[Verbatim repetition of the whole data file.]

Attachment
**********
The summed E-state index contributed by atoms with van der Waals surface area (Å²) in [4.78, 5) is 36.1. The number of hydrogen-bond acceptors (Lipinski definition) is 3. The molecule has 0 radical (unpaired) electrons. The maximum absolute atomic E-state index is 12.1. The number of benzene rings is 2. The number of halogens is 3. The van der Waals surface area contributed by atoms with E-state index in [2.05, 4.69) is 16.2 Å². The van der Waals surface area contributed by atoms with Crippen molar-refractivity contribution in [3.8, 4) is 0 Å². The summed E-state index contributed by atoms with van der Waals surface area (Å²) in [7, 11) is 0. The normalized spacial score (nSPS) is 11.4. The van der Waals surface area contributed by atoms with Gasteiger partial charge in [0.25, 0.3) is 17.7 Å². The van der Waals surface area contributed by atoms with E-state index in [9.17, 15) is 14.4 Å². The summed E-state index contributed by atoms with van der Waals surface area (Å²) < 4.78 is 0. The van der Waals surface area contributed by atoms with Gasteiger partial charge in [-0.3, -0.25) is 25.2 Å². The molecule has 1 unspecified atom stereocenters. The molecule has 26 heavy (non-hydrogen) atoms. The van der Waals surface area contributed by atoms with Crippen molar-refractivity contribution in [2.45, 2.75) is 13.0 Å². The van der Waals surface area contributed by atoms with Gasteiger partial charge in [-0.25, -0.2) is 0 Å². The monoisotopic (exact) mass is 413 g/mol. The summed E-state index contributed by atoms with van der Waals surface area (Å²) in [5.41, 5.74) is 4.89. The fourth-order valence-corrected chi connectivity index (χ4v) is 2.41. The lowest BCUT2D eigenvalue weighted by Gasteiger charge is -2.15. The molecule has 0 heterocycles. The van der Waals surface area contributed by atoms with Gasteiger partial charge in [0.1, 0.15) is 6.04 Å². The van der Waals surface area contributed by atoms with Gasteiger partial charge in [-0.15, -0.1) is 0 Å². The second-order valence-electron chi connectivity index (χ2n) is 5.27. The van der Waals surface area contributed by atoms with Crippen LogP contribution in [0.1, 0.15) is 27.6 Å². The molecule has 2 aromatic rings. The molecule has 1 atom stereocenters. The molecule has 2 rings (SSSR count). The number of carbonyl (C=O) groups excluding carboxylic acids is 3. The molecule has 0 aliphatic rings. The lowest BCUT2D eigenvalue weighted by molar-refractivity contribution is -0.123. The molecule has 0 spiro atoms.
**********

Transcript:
The summed E-state index contributed by atoms with van der Waals surface area (Å²) in [4.78, 5) is 36.1. The number of hydrogen-bond acceptors (Lipinski definition) is 3. The molecule has 0 radical (unpaired) electrons. The maximum absolute atomic E-state index is 12.1. The number of benzene rings is 2. The number of halogens is 3. The van der Waals surface area contributed by atoms with E-state index in [2.05, 4.69) is 16.2 Å². The van der Waals surface area contributed by atoms with Crippen molar-refractivity contribution in [3.8, 4) is 0 Å². The summed E-state index contributed by atoms with van der Waals surface area (Å²) in [7, 11) is 0. The normalized spacial score (nSPS) is 11.4. The van der Waals surface area contributed by atoms with Gasteiger partial charge in [0.25, 0.3) is 17.7 Å². The van der Waals surface area contributed by atoms with E-state index in [9.17, 15) is 14.4 Å². The summed E-state index contributed by atoms with van der Waals surface area (Å²) < 4.78 is 0. The van der Waals surface area contributed by atoms with Gasteiger partial charge in [-0.3, -0.25) is 25.2 Å². The molecule has 1 unspecified atom stereocenters. The molecule has 26 heavy (non-hydrogen) atoms. The van der Waals surface area contributed by atoms with Crippen molar-refractivity contribution in [2.45, 2.75) is 13.0 Å². The van der Waals surface area contributed by atoms with Gasteiger partial charge in [-0.25, -0.2) is 0 Å². The monoisotopic (exact) mass is 413 g/mol. The summed E-state index contributed by atoms with van der Waals surface area (Å²) in [5.41, 5.74) is 4.89. The fourth-order valence-corrected chi connectivity index (χ4v) is 2.41. The lowest BCUT2D eigenvalue weighted by Gasteiger charge is -2.15. The molecule has 0 heterocycles. The van der Waals surface area contributed by atoms with Gasteiger partial charge in [0.1, 0.15) is 6.04 Å². The van der Waals surface area contributed by atoms with Gasteiger partial charge in [-0.15, -0.1) is 0 Å². The second-order valence-electron chi connectivity index (χ2n) is 5.27. The van der Waals surface area contributed by atoms with Crippen LogP contribution in [0.1, 0.15) is 27.6 Å². The molecule has 2 aromatic rings. The molecule has 1 atom stereocenters. The molecule has 2 rings (SSSR count). The number of carbonyl (C=O) groups excluding carboxylic acids is 3. The molecule has 0 aliphatic rings. The lowest BCUT2D eigenvalue weighted by molar-refractivity contribution is -0.123. The molecule has 0 spiro atoms.